The media are sometimes taken to task by critics (myself included) for a lack of coverage of HIV/AIDS in general or for unfair and/or inaccurate HIV/AIDS coverage in particular.
So it’s nice to be able to point out good examples of HIV/AIDS coverage when they occur.
The New York Times did an excellent job recently with an article by Katie Thomas about Darren Chiacchia.
Until a few months ago, he was mostly known as an equestrian from Ocala, Florida, and an Olympic bronze medalist.
Now, he also is known for being a gay HIV-positive man who was charged with exposing a sexual partner to HIV, which is a felony in Florida.
Here’s an excerpt:
In late January, however, Mr. Chiacchia made headlines of a different sort. He was arrested by the Marion County Sheriff’s Office after a former sexual partner accused Mr. Chiacchia of exposing him to H.I.V., the virus that causes AIDS.
Mr. Chiacchia, who pleaded not guilty in February, faces up to 30 years in prison under a Florida law passed in 1997 that makes it a felony for people with H.I.V. to have sexual intercourse without informing their partners of their condition. His trial is scheduled to begin in June,
his lawyer said.
Florida is one of at least 32 states nationwide that have criminal statutes specific to H.I.V., many of which date to the height of the AIDS epidemic in the 1980s and 1990s, when fear of spreading the disease was at its peak. As the science and treatment of H.I.V. and AIDS have changed considerably in the ensuing decades, fear of infection has subsided. However, the laws remain on the books, and prosecutors continue to enforce them.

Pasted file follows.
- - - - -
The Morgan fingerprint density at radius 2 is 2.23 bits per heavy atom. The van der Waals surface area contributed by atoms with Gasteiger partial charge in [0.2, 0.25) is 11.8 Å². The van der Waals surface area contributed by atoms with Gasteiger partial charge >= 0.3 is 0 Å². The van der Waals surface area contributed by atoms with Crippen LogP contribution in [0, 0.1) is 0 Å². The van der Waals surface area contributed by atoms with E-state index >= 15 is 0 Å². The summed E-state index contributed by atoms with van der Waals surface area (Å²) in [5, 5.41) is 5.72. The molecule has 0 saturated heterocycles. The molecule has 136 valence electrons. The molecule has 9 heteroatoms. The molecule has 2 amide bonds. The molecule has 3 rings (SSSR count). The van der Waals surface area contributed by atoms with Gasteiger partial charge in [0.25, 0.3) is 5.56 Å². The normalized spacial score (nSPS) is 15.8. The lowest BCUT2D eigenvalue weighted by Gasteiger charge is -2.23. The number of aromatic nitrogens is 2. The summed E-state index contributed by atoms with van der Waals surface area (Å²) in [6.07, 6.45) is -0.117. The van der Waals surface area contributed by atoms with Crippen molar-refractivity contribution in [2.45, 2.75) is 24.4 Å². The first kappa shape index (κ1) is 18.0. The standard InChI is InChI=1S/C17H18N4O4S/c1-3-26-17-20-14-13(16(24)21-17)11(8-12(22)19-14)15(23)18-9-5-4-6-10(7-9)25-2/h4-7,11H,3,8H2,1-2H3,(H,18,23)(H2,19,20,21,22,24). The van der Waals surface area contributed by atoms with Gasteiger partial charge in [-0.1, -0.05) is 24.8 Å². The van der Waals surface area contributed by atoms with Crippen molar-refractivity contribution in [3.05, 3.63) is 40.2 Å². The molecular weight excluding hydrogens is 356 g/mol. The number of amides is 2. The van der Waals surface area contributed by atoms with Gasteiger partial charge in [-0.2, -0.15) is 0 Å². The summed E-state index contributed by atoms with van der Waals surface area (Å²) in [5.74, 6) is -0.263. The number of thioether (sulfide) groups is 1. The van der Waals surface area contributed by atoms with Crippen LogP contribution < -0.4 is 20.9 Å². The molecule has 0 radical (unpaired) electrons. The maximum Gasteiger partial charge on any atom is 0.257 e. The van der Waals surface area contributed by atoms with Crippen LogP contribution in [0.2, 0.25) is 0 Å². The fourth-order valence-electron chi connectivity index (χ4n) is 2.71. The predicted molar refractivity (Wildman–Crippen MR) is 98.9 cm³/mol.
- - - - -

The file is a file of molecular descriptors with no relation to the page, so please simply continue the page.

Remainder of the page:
In Pennsylvania and Louisiana, people with H.I.V. can be sentenced to as much as 10 years in prison for spitting at or biting another person, even though scientists have long concluded that transmitting the virus through saliva is virtually impossible. In Missouri, people can be sentenced to life in prison if they infect others without their knowledge.
Although many of the laws were created in the wake of highly publicized cases in which people exposed dozens of sexual partners, the statutes make little distinction between such extreme situations and more nuanced recent cases like Mr. Chiacchia’s, which involved a consensual relationship.
Not only is the preferred phrase “people with HIV” used (as opposed to, say, “HIV-infected people”), but the article consistently uses nonjudgmental language and descriptions of a case that in other hands might have easily been saddled with sensationalism.
HIV criminalization is a scary subject for those us living with the virus. Nonetheless, we need to be informed about it. I took no pleasure in reading the details of this case (Chiacchia and his sexual partner have conflicting stories), but I was pleased that this article provided fair and accurate coverage.
The article does use the phrases “infecting” and “people who are infected” later in the piece. Any alternatives such as “transmitting” or “people who have HIV” would have been better, but the article as a whole still works for me.
This article also scores bonus LGBT points. Not until the 11th paragraph—yes, the 11th paragraph—do we find out Chiacchia’s sexual orientation:
Mr. Chiacchia, 45, and his former partner met on a gay-oriented Web site and began dating in February 2009, according to a statement the
partner made to investigators. The relationship ended in June, after his partner said he came across medical documents in Mr. Chiacchia’s
home and discovered that Mr. Chiacchia was H.I.V. positive. The man filed a complaint with the Sheriff’s Office in August.
They followed the rule that sexual orientation or gender identity (or any other characteristic like, say, race) should only be included if relevant—and then, only when relevant.
It certainly would have been juicier to include the fact that Chiacchia is gay sooner (like in the first paragraph), so I give them credit for showing such restraint.